West To The Wabash
by Harriet (Hicks) Dale
From the "Heritage of Vermilion county", Spring 1987
published by the Vermilion county Museum Society

Transcribed by K. Torp


"The following article was contributed by Mrs. L. Parr Birch. It was written by her grandmother, Harriet Hicks who was the wife of John W. Dale. John W. Dale was born in 1842 and after losing an arm at the Battle of Chickamauga returned to Vermilion County to become assessor and collector for Ross Township. He was elected Vermilion County Clerk in 1869 and laid out and developed Vermilion Heights. Caroline Hicks, great aunt to Mrs. Birch, was the wife of Danville banker and state senator, John L. Tincher. This brief history, by Harriet Hicks Dale, was written in April of 1922. The house that George W. Hicks built, overlooking the Wabash near Perrysville, still stands (as of 1987)"


In 1623, on the ship Ann, Thomas Hicks of Bermondsey Street, London, England came to this country. He settled in Massachusetts and was an ancestor of my Great Grandfather George W. Hicks who was born in 1795 at South Rehoboth, Massachusetts a son of Nathan Hicks, a soldier in the American Revolution.

When about 20 years of age, George Washington Hicks went to help his married brother Nathan clear up his farm located in western New York near Canandaigua. During his stay of several years he saved some money and came west to Indiana in the spring of 1823. He remained until the sale of government land at Indianapolis, Indiana and bought 160 acres, lying about three-fourths of mile west of the Wabash River on which in about 1827 the town of Perrysville was located. Mr. James Blair, a revolutionary soldier, named the town after Commodore Perry, under whom he fought on Lake Champlain.

After George Washington Hicks bought the land he went back to his brother in New York state and in the fall of 1823 married Mary Curbs of Aliens Hill, New York. Her brother Amos Curbs married about the same time and being much enthused over the new western country the two young married couples fitted out two large covered wagons with household supplies and clothing and two spans of good strong horses. They started out on their life's journey for the great undeveloped western country camping at night by small streams where they sometimes caught fish for their evening meal and had water for the horses and cooking. They killed wild game along the way and probably enjoyed the journey in the beautiful Indiana summer, never dreaming of paved roads or automobiles and some one running into them because they did not have a light hung on behind. One of the horses sickened and died. They fastened one wagon behind the other and the horses together and came through the rest of the way safely, having no trouble with the Indians.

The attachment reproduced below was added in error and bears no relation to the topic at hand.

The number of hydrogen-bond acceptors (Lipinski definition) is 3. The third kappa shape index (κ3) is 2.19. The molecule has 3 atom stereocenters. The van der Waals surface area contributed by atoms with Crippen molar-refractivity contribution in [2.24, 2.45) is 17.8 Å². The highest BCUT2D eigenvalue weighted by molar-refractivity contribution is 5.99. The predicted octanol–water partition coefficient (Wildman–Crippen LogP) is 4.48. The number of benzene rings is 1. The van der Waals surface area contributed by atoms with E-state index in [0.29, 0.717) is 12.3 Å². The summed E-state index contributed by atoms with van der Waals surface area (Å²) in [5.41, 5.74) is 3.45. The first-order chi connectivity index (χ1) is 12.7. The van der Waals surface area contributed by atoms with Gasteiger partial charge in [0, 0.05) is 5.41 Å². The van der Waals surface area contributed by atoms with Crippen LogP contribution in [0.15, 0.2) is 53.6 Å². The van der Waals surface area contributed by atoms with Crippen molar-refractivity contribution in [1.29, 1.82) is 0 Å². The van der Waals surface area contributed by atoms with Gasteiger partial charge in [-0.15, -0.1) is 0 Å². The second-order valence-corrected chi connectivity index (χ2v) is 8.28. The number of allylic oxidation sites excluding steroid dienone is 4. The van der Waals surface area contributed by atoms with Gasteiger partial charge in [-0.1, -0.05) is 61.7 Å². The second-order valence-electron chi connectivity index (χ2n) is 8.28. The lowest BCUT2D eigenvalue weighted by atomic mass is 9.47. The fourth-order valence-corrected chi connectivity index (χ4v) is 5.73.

Indianapolis had just a few houses and Crawfordsville, where they bought some corn pope, had three log houses comprising the whole town. They came on to Clinton, Indiana where Amos Curbs bought a farm. The wives stayed in Clinton and the two husbands came up to the new farm near the Wabash where they and one or two men cut logs and built a house and barn. They finished the house about Christmas, except the door. This was made a few days after they moved in. The weather was as warm as springtime and they stocked up the farm a little at a time with horses, cows, hogs, chickens, sheep and a dog and cat. They cooked on a crane in a big fireplace always keeping a little fire, for they had no matches and if the fire went out they would have to start it with a flint.
One Sunday morning in the late spring George Hicks took some salt and went up to the woods to salt the cows so they would not stray away. Some Indians of the Pottawattomie tribe came through the woods on their ponies all dressed up in their war paints going to Terre Haute to get their supplies of ammunition and blankets. Mary Hicks saw them coming and thought of hiding in the corn but saw her husband with them so she stayed in the house. The Indians came and ransacked the house, climbed up into the loft and found a dipper made from a gourd. The Indians wanted it and took it leaving a coon skin for pay. They said they wanted it to put powder in. They were friendly and came to the house many times.